From a colourful splash of paint, to the strum of a guitar, to the projection of an actor’s voice, arts and culture are essential elements in keeping Basin communities vibrant and exciting.
They top up residents’ quality of life and give reasons for visitors to come here and linger. Having modern arts and culture facilities benefits the performers, artists and groups who use them—and gives the rest of us entertaining places to spend quality time.
Here are three venues that have recently been updated with support from the Trust.
Golden Civic Centre
The Golden Civic Centre functions as Golden’s dedicated performing arts centre. The building has been around since 1948 and is well loved by residents and visitors. During extensive renovations in 2011, the original hardwood floor was discovered underneath many layers of linoleum and tile—but it had only five or six years left. Over time it was becoming unusable and a safety hazard, with divots, splinters and more. It was crucial to get it redone. The old, splintered floor was replaced with new engineered hardwood, which has made the space safe again and given it new possibilities. With ongoing maintenance, the flooring has a projected life of three to four decades, providing benefit to the community for many years to come.
Key City Theatre
Cranbrook’s Key City Theatre is one of the largest arts and entertainment facilities in the Basin, hosting over 100 events and 45,000 visitors each year. It was built in 1992 and hasn’t seen any major renovations since. In 2016, an engineering study identified severe deficiencies in the roof structure, meaning a short future lifespan if nothing was done. A new roof for the entire theatre, now under way, will add 25 years of life to the facility. It also opens up the doors to adding more technical lighting and sound equipment and increases the possibilities of what kinds of shows they’ll be able to support in the future. These upgrades will provide lasting access to a safe, fully functional live performance space.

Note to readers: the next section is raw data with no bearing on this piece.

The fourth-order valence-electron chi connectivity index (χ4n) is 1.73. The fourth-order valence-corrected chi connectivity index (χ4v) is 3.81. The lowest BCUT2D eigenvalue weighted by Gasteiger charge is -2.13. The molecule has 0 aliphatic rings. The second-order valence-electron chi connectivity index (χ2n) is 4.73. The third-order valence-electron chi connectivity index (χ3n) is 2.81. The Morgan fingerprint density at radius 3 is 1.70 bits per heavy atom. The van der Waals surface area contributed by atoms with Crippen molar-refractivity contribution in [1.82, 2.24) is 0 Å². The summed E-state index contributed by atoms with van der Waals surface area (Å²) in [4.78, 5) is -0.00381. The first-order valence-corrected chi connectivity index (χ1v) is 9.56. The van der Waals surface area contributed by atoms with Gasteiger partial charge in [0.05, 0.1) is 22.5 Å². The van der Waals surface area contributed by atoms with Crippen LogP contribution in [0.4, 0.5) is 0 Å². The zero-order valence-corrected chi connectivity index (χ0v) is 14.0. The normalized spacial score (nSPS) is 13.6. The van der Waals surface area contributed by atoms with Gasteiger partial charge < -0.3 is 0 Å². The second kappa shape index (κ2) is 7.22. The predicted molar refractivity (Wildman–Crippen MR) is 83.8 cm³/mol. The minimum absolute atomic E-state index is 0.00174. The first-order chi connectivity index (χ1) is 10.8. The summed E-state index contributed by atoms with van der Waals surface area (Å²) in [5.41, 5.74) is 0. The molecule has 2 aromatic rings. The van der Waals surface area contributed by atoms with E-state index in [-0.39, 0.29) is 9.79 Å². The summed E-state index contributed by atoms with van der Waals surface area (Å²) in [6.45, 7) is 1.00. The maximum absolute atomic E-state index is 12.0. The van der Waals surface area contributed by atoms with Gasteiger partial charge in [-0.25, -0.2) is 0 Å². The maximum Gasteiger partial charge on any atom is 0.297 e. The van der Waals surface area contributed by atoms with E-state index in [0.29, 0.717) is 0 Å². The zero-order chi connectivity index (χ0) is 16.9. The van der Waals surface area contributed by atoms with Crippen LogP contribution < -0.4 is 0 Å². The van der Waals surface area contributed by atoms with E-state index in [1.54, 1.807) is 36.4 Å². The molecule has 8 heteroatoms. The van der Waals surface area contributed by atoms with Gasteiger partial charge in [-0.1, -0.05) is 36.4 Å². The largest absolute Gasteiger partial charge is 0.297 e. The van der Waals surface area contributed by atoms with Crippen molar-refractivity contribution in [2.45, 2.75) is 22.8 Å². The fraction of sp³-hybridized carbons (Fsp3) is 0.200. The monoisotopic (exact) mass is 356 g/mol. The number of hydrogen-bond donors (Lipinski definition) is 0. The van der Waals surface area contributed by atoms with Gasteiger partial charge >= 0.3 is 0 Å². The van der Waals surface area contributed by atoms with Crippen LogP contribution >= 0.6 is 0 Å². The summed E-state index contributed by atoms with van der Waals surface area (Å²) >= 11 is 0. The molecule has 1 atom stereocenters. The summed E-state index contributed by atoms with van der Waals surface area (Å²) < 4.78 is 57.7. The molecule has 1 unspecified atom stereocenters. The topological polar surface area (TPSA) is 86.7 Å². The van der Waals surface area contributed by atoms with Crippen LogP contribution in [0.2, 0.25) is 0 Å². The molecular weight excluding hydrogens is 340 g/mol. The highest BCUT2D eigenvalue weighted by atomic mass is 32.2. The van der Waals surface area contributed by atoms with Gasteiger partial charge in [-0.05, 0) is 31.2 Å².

The Hidden Garden Gallery
The Hidden Garden Gallery in New Denver welcomes over 3,000 visitors every summer and supports local artists and musicians with 10 week-long exhibitions throughout the summer months. Last year, the people who ran the gallery found themselves looking for a new building. After searching for months, they were offered a space. Previously used as a garage, the building looked like a big barn but the gallery board saw the potential. With only six weeks to bring that vision to life before the gallery’s scheduled opening, many helping hands worked together to transform the space. The building received a new door and awning, track lighting, new flooring and many other repairs. Now the Slocan Valley can preserve a mainstay of its arts and culture scene.